By Sheila Dang and Pushkala Aripaka
(Reuters) - AT&T Inc (T.N) reported lower-than-expected quarterly profit on Wednesday as the No. 2 U.S. wireless carrier lost subscribers from its pay TV business, sending its shares down more than 3 percent after the close of trading.
The company has been relying on promotions and discounts to stabilize its wireless and pay-TV subscriber numbers, which have taken a toll on its margins, New Street Research analyst Jonathan Chaplin said in an interview.
AT&T is fighting the U.S Department of Justice in court to complete its $85.4 billion takeover of Time Warner Inc (TWX.N), which it has called necessary for it to compete for advertising dollars and in an industry increasingly dependent on content.
Chaplin said AT&T's entertainment business performed worse than he expected in the quarter, coming in 4.5 percent lower than his forecast.
Net income attributable to the company rose to $4.76 billion, or 75 cents per share, in the quarter, from $3.47 billion, or 56 cents per share, a year earlier.
On an adjusted basis, the company earned 85 cents per share in the first quarter, missing analyst estimates of 87 cents per share, according to Thomson Reuters I/B/E/S.
Total operating revenue fell 3.4 percent to $38.04 billion.
The company attributed the revenue decline to a new accounting standard and held its full-year profit forecast steady. Excluding the accounting changes, revenue would have been $38.9 billion.
Analysts expected revenue of $39.31 billion, according to Thomson Reuters I/B/E/S.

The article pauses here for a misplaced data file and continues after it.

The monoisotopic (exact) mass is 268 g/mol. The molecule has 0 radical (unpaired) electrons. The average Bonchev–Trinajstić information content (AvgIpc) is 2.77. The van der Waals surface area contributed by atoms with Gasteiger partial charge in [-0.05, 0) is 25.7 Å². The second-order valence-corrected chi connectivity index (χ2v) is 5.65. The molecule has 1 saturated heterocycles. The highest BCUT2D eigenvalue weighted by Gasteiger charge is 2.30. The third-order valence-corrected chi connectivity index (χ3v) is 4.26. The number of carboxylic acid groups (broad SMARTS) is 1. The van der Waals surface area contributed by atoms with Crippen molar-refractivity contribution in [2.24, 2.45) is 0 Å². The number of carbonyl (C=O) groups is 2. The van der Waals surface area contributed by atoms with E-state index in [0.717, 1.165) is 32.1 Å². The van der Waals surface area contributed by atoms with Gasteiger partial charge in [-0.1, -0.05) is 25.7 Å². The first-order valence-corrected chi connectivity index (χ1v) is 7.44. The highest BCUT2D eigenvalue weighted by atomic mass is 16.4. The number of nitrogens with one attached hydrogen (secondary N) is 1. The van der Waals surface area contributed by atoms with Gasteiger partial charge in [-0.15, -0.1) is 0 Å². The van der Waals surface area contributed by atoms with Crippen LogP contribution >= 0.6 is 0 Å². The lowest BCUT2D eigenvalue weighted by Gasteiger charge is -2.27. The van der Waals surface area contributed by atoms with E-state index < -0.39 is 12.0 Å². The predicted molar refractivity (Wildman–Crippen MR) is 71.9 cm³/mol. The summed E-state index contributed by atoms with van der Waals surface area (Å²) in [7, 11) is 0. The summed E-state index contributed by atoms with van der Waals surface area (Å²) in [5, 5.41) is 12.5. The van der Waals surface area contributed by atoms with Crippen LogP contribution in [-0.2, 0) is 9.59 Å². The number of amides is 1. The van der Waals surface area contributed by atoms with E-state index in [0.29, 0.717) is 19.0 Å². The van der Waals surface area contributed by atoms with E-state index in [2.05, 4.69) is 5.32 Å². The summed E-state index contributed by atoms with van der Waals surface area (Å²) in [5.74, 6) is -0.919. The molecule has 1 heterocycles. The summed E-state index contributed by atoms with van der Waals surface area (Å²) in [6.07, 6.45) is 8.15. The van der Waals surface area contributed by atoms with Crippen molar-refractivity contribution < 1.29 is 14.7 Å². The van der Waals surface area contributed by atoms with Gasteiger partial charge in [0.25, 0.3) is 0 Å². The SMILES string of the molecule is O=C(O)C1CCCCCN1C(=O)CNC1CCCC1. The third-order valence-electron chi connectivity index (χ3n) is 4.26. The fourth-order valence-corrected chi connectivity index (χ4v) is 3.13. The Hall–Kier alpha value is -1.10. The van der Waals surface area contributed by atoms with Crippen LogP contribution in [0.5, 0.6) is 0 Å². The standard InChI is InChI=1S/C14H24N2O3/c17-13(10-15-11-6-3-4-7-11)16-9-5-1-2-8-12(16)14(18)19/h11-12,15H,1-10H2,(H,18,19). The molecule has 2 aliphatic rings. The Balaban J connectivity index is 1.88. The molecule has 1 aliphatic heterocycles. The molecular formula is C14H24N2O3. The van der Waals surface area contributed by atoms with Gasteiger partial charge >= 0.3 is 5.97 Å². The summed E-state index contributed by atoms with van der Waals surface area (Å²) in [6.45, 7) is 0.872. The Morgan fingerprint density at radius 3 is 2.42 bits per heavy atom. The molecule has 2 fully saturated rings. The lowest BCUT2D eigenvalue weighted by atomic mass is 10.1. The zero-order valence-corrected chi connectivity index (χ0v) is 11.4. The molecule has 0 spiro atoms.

Shares of the Dallas-based company fell more than 3 percent to $34.05 after the bell.
The company, which owns satellite television service DirecTV, lost 187,000 traditional U.S. video customers, fewer than the 257,000 customers analysts had expected them to lose, according to research firm FactSet.
As more viewers seek to cut pay-TV packages, AT&T added 312,000 customers to its DirecTV Now streaming service.
The Time Warner deal, which would give AT&T access to content like HBO's "Game of Thrones" and Warner Bros' "Justice League," reflects AT&T's effort to compete for advertising dollars against Alphabet's (GOOGL.O) Google and Facebook (FB.O).
AT&T Chief Executive Randall Stephenson surprised investors last week when he said during trial testimony that the company would introduce a new video service called AT&T Watch, a package of TV channels without sports, for $15 per month.
(Reporting by Sheila Dang in New York and Pushkala Aripaka in Bengaluru; Editing by Arun Koyyur and Scott Malone)